Walk into an investment office and you may spot works with titles such as Mastering Asset Allocation Models or Practical Portfolio Attribution. These books, a staple of financial education programs, convey the theory and math behind asset allocation, which uses the statistical analysis of asset classes to determine the portfolio allocations required to achieve certain risk and return profiles.
Known as Modern Portfolio Theory (MPT), the method treats client asset allocations as engineering problems. Get the math right; get the asset allocation right. What could be easier? Some technologyenabled firms advertise their implementations of MPT as setand-forget allocations based on proprietary algorithms. They ask questions to ascertain client circumstances and risk tolerances to create “optimal portfolios.” They attempt to build confidence through ease of use and the appearance of reliable science.
MPT models, however, suffer from the classic problem of garbage in/garbage out. The math works brilliantly, but the formulas require inputs predicting the future statistical attributes of asset classes, including future returns; volatility; and correlation coefficients within the portfolio.
None of these expected values can actually be known. More often than not, therefore, past performance and attributes are used to make future predictions. The models assume past is prologue, regardless of any significant structural changes to the economy or investment environment.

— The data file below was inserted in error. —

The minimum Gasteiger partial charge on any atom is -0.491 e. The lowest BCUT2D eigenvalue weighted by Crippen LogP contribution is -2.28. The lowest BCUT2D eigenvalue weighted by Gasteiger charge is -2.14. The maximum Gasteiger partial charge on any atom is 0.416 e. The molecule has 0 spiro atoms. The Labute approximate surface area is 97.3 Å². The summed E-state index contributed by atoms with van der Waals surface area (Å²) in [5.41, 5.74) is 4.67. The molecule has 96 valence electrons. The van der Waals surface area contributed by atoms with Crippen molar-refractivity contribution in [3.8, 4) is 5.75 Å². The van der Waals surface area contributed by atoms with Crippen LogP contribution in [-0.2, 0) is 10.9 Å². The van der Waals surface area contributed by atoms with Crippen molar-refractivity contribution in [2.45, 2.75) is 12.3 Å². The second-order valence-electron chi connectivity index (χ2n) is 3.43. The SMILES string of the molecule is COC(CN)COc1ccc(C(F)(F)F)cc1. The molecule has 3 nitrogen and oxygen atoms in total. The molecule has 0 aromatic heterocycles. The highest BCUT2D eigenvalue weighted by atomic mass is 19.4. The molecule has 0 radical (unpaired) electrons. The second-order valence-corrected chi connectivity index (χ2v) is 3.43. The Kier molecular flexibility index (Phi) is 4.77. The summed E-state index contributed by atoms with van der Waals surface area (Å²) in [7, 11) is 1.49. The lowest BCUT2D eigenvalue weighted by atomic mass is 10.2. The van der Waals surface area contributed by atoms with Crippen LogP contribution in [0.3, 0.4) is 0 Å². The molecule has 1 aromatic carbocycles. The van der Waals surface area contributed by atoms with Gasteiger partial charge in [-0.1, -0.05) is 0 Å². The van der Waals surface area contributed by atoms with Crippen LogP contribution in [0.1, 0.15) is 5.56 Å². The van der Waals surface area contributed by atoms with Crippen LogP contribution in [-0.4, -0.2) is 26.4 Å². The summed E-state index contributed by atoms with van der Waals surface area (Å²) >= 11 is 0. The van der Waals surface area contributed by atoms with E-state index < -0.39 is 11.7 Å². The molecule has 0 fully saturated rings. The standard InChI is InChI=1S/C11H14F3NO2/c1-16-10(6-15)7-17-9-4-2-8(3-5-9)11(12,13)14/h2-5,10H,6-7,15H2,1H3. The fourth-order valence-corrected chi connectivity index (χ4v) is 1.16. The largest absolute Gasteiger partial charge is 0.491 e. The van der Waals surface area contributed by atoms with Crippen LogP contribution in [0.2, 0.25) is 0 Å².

Even if the future optimal portfolios could be known with certainty, their effectiveness also relies upon optimal behavior by the individual investor! It’s as if investors were computers who find it easy to maintain an asset allocation over time. Clients—the human beneficiary—are not formulas or computers but people with emotions. No one has developed an MPT formula that properly models two of the most important investment variables, (B) and (P): Behavior and Personality. The world doesn’t work that way and neither do investors. I do not behave optimally for long, and I don’t know anyone who does.
Asset allocations—even optimal allocations—only work with the benefit of time, which requires consistent behavior. Our behavior, in turn, is shaped by our perception of risk. We assess risk differently, and we know investors overestimate the downside portfolio risk they can actually sustain. A key assumption of MPT is that risk should primarily be understood in terms of portfolio volatility for a given return and that we all will react to this risk the same way. Yet behavioral psychology shows that we experience risk asymmetrically; we are hardwired to care much more about losses than gains.
Investors have very personal and different ideas about risk: total portfolio downdraft; risk of permanent loss; time of sustained loss before recovery; and circumscribed cash flow. Risk also includes the effect of wealth on family legacies and dynamics or philanthropy. Finally, investor concepts of risk and personal circumstances change over time, defeating previously determined portfolio allocations.